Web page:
TIM claims 5G speed record with help from Ericsson and Qualcomm

A trio of telecoms trailblazers managed to break the 2 Gbps barrier with 5G over 26 GHz, which is apparently a European record.

TIM, Ericsson and Qualcomm have a rich history of collaborating in the name of self-promotion over 5G and there’s nothing like a speed record for a bit of corporate chest-beating. TIM has a whopping 400MHz of spectrum in this millimetre wave band, which is the main reason it’s able to set records such as this. Meanwhile, as ever, Ericsson provided the radio and Qualcomm the modem.

“This milestone paves the way to the development of new 5G solutions to grant fixed ultrabroadband to families, companies and public authorities not yet covered,” said Michele Gamberini, TIM’s CTIO. “This also includes coverage dedicated to the development of robotics and automation digital services in the smart manufacturing area. All of our customers will therefore be able to take advantage of a wide range of integrated solutions that will allow them to fully enter the digital society”.

“We are extremely pleased that TIM has chosen Ericsson’s 5G technology to achieve this important milestone, placing our country at the forefront of the commercial implementation of the fifth generation of mobile networks,” said Emanuele Iannetti, Country Manager at Ericsson Italy. “Ericsson thus confirms its technological leadership and its readiness to anticipate any market demands.”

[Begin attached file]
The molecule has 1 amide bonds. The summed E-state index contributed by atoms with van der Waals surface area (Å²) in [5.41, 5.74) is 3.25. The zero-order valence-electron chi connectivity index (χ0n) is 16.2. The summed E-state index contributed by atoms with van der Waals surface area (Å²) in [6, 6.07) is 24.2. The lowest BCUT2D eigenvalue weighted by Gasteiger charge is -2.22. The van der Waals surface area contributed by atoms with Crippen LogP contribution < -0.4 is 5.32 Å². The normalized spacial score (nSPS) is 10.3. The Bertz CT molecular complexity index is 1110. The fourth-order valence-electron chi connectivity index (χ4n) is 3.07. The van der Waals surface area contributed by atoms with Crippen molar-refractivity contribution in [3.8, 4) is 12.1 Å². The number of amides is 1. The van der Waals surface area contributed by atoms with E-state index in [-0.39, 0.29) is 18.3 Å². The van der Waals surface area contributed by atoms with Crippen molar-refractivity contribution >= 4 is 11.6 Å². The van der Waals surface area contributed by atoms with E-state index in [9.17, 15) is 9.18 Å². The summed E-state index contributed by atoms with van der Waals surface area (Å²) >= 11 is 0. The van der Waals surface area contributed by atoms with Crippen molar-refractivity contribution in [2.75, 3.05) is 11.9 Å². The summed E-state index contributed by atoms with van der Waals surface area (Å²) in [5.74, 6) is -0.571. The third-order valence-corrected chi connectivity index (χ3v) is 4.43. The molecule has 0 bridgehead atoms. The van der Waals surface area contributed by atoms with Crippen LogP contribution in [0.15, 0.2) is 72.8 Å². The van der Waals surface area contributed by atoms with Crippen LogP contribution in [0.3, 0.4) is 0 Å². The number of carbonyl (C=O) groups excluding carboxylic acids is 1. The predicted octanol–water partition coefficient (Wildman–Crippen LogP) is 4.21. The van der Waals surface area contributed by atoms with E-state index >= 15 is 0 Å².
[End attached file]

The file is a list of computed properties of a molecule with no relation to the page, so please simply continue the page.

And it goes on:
“Qualcomm Technologies congratulates TIM on this significant milestone which again demonstrates the potential of 5G mmWave technology and shows how operators are able to use a wide range of spectrum bands to deploy 5G,” said Enrico Salvatori, president, Qualcomm EMEA. “2020 will see a significant expansion in 5G coverage and the use of mmWave bands will play a clear role in the build-out.”

The rest of the TIM press release was mostly spent going on about how this proves the company was right to blow loads of cash at the last Italian spectrum auction. It still remains to be seen how useful high frequency spectrum will be in real life, or indeed how much use there will be for such high data rates, but it’s always nice to be able to claim you’re at the cutting edge regardless.